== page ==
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International Business in Sub-Saharan Africa

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In order to achieve development goals in sub-Saharan Africa, the developing countries within need to become more integrated into the world economy or else they will continue to become poorer. Free trade and investment, de-coupling and globalisation are all essential if this prospect is to become a reality, however this would not be an easy task as many barriers are effecting their current situation.

Free trade and investment is the allowance of trade and investment across national boundaries without interference from the government (Elkin, G & Browning, V. 2008). Trading and investing leads to a better use of the world’s resources as countries can generate more of what they are good at producing. The benefits of trade and investment can be shown by the United Kingdom. Since joining the European Union the UK has experienced an increase in trade with other EU Members. In 2003, 56% of the UK’s trade in goods was with EU partners, up from around 35% in 1973 (UK Govt. 2002). By dismantling internal barriers it has boosted growth and productivity in the EU, however there internal barriers would have been a lot different from those in sub-Saharan Africa.

De-coupling is the ability of an economy to grow without increasing its own environmental pressure. Countries chose to de-couple in order to keep developing their economy as a result of not having investment opportunities available or that they are too difficult to take advantage of in their own country. An example of this is China who used $2 trillion of foreign reserves to invest in other emerging markets such as by investing $10 billion into a Brazilian state-run oil company (Washington Post, 2010) and buying land in different places across the planet for various financial visions. Currently countries in sub-Saharan Africa do not have the finances to de-couple.

Globalisation is the system of interaction among the countries of the world in order to develop the global economy (Elkin, G & Browning, V. 2008). Brazil, Russia, India and China are all leading the world in terms of globalisation. These countries have experienced a double in their trade to income ratio over the past two decades as well as GDP per capita growth of around 4% (UK Govt. 2002). Other developing countries such as those in sub-Saharan Africa have faced difficulties in diversifying their economies and export structure leading to little or no globalisation.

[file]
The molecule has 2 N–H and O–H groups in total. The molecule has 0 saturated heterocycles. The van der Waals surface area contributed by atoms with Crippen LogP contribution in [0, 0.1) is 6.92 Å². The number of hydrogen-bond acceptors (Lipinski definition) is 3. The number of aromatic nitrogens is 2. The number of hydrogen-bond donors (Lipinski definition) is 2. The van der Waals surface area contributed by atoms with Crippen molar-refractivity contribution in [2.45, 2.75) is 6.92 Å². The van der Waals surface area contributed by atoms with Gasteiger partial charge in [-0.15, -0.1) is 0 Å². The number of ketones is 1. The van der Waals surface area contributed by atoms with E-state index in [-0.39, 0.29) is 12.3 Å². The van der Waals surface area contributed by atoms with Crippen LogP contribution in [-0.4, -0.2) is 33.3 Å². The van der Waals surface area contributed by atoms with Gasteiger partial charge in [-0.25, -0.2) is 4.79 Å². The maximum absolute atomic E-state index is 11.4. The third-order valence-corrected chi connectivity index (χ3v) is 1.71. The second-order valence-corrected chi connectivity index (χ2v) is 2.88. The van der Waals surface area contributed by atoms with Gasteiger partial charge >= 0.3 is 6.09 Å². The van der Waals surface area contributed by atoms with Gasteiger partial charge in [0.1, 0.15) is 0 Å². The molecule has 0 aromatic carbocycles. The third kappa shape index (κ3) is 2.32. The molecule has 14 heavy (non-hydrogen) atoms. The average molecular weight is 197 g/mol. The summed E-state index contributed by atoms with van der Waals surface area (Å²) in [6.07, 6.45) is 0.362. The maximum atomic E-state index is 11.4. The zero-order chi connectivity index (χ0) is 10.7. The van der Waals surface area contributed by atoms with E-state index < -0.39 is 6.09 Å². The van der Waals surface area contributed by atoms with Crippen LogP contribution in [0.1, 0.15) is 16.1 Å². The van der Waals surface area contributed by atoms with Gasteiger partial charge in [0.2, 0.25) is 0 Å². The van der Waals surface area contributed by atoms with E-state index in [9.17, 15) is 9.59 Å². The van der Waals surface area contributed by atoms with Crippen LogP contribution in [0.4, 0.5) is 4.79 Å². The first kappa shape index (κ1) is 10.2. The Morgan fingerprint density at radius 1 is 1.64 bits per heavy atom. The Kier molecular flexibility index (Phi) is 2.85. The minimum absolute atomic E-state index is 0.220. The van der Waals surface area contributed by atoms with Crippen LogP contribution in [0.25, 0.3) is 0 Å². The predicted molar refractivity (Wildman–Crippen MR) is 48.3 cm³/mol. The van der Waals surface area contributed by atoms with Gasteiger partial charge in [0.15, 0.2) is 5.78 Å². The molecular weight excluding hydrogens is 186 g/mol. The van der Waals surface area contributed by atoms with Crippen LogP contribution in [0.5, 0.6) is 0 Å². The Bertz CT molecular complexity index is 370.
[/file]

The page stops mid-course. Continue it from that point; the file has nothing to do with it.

Free trade and overseas investment is the ability of one country to trade and invest with other countries without any government’s being involved and having control over the process. Free trade and overseas investment begins by the government of a country removing their own trade barriers and those of other countries. This is necessary to let trade flow but it is not always sufficient. Benefits of free trade include: increased productivity, more efficient allocation of resources and greater opportunities to exploit economies of scale (UK Govt. 2002). These countries with open markets are the ones that appear to grow faster but the extent of this is determined by trade liberalisation which generally varies between countries. Individual companies can also benefit from expanding into world markets. If the domestic market is limited in size a company can grow and become more efficient through exporting. Developing countries however, face much more pressure constraints in being able to capture the benefits of free trade as some do not have the skills and resources available to be successful. In sub-Saharan Africa most of these countries have supply problems and lack the capacity to respond

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